SIAM News Blog

Empowering Future Leaders in Applied Mathematics: The AMIGAs Program

By Therese Azevedo, Daniela Ali Beckelhymer, Jazmin Thera Jones, Lucy Adriana Martinez, Danae Sarahi Galan Covarrubias, and Arshia Singhal

The Institute for Pure and Applied Mathematics (IPAM)—which is located on the campus of the University of California, Los Angeles—hosted the inaugural Applied Mathematics Skills Improvement for Graduate Studies Advancement (AMIGAs) program in July 2023. Erika Tatiana Camacho (University of Texas at San Antonio), Keisha Cook (Clemson University), Malena Español (Arizona State University), Alicia Prieto-Langarica (Youngstown State University), and Nancy Rodriguez (University of Colorado Boulder) led this pioneering initiative, which is redefining the landscape of applied and computational mathematics education. Inspired by the successful Roots of Unity Workshop at the University of Minnesota’s Institute for Mathematics and its Applications, the weeklong AMIGAs program targets incoming second- and third-year graduate students who specialize in applied and computational mathematics. Its core mission is to nurture a new generation of mathematical scientists and champion diversity through the active involvement of women and underrepresented minorities in both academic and industrial sectors.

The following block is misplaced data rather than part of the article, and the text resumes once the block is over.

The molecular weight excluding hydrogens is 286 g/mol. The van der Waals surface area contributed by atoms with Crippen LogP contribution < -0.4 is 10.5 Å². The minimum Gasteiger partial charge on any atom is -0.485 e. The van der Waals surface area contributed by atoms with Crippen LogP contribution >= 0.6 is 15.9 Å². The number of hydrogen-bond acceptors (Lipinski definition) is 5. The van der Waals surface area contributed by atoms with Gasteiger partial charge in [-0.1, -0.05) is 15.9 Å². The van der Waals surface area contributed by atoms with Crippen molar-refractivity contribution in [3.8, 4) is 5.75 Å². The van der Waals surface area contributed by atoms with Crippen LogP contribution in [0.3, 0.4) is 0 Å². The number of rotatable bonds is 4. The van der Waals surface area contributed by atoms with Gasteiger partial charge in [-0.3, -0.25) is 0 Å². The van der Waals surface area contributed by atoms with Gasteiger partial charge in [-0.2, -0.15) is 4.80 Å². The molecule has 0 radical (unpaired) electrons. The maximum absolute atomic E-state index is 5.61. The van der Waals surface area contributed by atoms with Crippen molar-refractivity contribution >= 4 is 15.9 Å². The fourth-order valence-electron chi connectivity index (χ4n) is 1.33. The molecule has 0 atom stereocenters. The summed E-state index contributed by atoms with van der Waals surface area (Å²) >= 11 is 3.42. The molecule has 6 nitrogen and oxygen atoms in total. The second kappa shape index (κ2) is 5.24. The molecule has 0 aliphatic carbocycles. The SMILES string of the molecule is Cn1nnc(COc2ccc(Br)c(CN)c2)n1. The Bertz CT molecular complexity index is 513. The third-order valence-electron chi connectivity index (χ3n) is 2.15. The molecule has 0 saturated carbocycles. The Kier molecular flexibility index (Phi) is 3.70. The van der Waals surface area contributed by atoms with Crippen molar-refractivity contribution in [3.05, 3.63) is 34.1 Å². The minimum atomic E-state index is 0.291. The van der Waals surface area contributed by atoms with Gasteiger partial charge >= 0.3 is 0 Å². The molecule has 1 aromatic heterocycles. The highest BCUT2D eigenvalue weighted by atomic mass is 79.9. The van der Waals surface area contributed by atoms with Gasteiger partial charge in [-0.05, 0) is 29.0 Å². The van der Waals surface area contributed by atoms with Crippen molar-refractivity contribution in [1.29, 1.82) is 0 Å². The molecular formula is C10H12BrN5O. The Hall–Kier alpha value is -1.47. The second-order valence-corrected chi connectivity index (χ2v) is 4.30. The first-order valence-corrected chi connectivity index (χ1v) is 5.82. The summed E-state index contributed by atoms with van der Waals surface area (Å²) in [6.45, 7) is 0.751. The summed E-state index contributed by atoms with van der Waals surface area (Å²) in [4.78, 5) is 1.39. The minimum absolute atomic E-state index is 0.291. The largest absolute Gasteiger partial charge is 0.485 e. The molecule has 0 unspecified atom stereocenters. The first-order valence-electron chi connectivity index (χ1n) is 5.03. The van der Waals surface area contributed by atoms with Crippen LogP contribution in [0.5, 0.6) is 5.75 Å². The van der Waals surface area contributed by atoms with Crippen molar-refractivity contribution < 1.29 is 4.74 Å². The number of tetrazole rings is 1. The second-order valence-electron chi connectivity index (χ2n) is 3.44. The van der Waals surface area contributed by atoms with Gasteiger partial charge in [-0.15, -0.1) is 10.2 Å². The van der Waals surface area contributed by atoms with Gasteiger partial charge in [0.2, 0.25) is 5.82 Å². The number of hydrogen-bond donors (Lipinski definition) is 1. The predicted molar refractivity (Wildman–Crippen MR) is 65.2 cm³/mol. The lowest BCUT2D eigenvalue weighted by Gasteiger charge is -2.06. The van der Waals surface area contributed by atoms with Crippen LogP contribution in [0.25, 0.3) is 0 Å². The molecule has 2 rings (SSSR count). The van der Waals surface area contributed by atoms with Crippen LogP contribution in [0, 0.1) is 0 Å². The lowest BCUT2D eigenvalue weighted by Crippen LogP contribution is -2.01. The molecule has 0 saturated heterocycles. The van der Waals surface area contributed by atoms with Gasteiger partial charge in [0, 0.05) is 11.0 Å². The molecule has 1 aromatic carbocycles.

Elevating Technical Proficiency

To help participants develop their technical foundations prior to the workshop, organizers granted them access to three DataCamp courses: Introduction to R, Introduction to Python, and Machine Learning with scikit-learn. Enrollees received a six-month subscription to DataCamp and earned official certificates upon course completion. During the week of the AMIGAs program, 21 graduate students from across the U.S. engaged in a variety of tutorials to sharpen their skills in data science and applied mathematics. Vianey Leos Barajas and Sofia Ruiz Suarez (both of the University of Toronto) led a session on statistical foundations that offered insights into probability distributions, sample sizes, and data simulation with R. Cook helped attendees construct data-driven mathematical models, with an emphasis on simulations and inference methods for outcome prediction. F. Patricia Medina (City University of New York) and Marilyn Vazquez (Simpson College) conducted a tutorial on light detection and ranging (LiDAR) technology that encompassed data cleaning, feature engineering, classification via Python, dimensionality reduction, and neural networks. Umaa Rebbapragada (NASA Jet Propulsion Laboratory) showcased data science’s ability to streamline image analysis in extensive archives and employed supervised learning techniques for efficient image feature classification. These tutorials collectively equipped students with indispensable practical skills for data-centric fields.